And he argued that today’s technology makes “obsolete” the notion thatfree speech can be contained.
Yet he said there was “no video that justifies an attack on anEmbassy” and argued that the violence won’t. There is no slander thatprovides an excuse for people to burn a restaurant in Lebanon, ordestroy a school in Tunis, or cause death and destruction inPakistan."
He pressed his fellow world leaders to “speak out forcefully againstviolence and extremism. It is time to marginalize those who – evenwhen not resorting to violence – use hatred of America, or the West,or Israel as a central principle of politics. For that only givescover, and sometimes makes excuses, for those who resort to violence.”
Obama’s speech comes as his Republican challenger has seized on theunrest in the Middle East to step up attacks on Obama’s foreignpolicy, accusing him of making the world less safe and on this trip,of putting politics ahead of diplomacy.
Obama didn’t meet with a single world leader during his brief trip butdid make time to tape an appearance on ABC-TV’s The View. Romney’scampaign sent reporters a roundup of newspaper headlines that notedthe lack of meetings, along with his TV appearance, where he delivereda birthday basket to co-host Barbara Walters and joked aboutcelebrating his upcoming 20th wedding anniversary.
Speaking across town at former President Bill Clinton’s GlobalInitiative, Romney was to pledge to make U.S. aid more effective.
Obama was to address Clinton’s forum later today. He was returning toWashington by mid-afternoon – and planned to be back out on thecampaign trail Wednesday, stumping in Ohio where Romney has beencampaigning.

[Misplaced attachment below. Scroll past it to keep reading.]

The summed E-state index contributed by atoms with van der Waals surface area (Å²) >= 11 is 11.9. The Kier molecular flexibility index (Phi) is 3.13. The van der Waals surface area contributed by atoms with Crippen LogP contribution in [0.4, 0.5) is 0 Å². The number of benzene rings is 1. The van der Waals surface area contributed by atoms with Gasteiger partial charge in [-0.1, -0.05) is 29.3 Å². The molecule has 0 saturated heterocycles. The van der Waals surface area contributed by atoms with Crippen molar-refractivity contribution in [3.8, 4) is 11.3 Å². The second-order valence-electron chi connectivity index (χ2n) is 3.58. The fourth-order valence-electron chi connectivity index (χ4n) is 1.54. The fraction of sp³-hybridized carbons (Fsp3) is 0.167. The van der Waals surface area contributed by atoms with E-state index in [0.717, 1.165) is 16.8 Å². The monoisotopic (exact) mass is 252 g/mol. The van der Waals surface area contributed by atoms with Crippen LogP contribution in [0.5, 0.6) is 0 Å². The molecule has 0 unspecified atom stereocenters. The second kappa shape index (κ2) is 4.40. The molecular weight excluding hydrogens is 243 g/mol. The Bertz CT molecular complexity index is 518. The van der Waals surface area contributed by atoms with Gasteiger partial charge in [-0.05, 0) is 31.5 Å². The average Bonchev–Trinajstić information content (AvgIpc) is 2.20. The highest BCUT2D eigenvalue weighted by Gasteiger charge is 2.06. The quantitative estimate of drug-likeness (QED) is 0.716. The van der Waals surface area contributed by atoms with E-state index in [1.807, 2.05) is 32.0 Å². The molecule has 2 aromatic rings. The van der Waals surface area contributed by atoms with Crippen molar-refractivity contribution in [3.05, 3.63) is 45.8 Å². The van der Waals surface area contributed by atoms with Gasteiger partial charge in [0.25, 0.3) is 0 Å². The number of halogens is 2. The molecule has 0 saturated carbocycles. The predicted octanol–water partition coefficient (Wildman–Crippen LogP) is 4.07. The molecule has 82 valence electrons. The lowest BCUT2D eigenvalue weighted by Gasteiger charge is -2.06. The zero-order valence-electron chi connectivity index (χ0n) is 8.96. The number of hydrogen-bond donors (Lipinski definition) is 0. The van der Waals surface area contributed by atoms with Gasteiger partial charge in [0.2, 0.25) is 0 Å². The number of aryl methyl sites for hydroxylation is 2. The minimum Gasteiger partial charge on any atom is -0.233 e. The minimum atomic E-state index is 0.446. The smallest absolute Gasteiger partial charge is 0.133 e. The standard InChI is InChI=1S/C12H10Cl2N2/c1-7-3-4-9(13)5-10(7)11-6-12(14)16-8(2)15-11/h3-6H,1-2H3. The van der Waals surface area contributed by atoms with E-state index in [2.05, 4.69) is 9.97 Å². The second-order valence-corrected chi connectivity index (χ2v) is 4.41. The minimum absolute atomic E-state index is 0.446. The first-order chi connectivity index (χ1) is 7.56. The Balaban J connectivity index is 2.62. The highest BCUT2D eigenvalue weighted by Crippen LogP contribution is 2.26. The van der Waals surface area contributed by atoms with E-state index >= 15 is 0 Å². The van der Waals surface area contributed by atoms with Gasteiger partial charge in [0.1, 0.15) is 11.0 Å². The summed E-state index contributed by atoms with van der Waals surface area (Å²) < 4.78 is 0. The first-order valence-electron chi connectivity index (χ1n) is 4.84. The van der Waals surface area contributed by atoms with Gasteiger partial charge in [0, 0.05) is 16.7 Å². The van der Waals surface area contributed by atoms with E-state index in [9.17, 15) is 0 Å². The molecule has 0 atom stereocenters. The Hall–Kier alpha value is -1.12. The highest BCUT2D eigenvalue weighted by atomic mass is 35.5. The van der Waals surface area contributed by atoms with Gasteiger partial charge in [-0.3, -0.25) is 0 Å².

At his address, Romney was to propose linking foreign assistance withtrade policy, saying the current aid system is unrealistic and stiflesprivate enterprise.
He said U.S. assistance is “not responsive to the demands of themodern, global economy and reflects an outdated way of thinking aboutthe world."
The initiative is the latest Romney effort to propose a more muscularforeign policy while emphasizing economic programs at the same time.Romney’s fellow Republicans ripped into Obama’s record, seeingopportunity to raise questions about Obama’s handling of foreignpolicy – which has been a positive for the president who frequentlyboasts of the death of Osama bin Laden, as well as the end of the warsin Iraq and Afghanistan.
Republicans continued to criticize Obama for saying in a 60 Minutesinterview that the attacks in Libya reflect “bumps in the road” in theMiddle East, with Republican National Committee chairman ReincePriebus saying they underscore “serious national security crises thatreflect his weak leadership.”
The committee released a web video accusing the administration of a"crisis of leadership."
Republicans seized on the turmoil in the Middle East to paint Obama asdetached from world events, saying the White House offered“inconsistent information" about the attacks in Libya that killed fourAmericans and "offered no defense" for security levels at itsembassies and consulates.
“"President Obama promised that he would restore America's moralstanding in the world. Yet, for the last four years, instead ofstanding up for America's interests and values, this president has ledfrom behind," RNC Chairman Priebus said.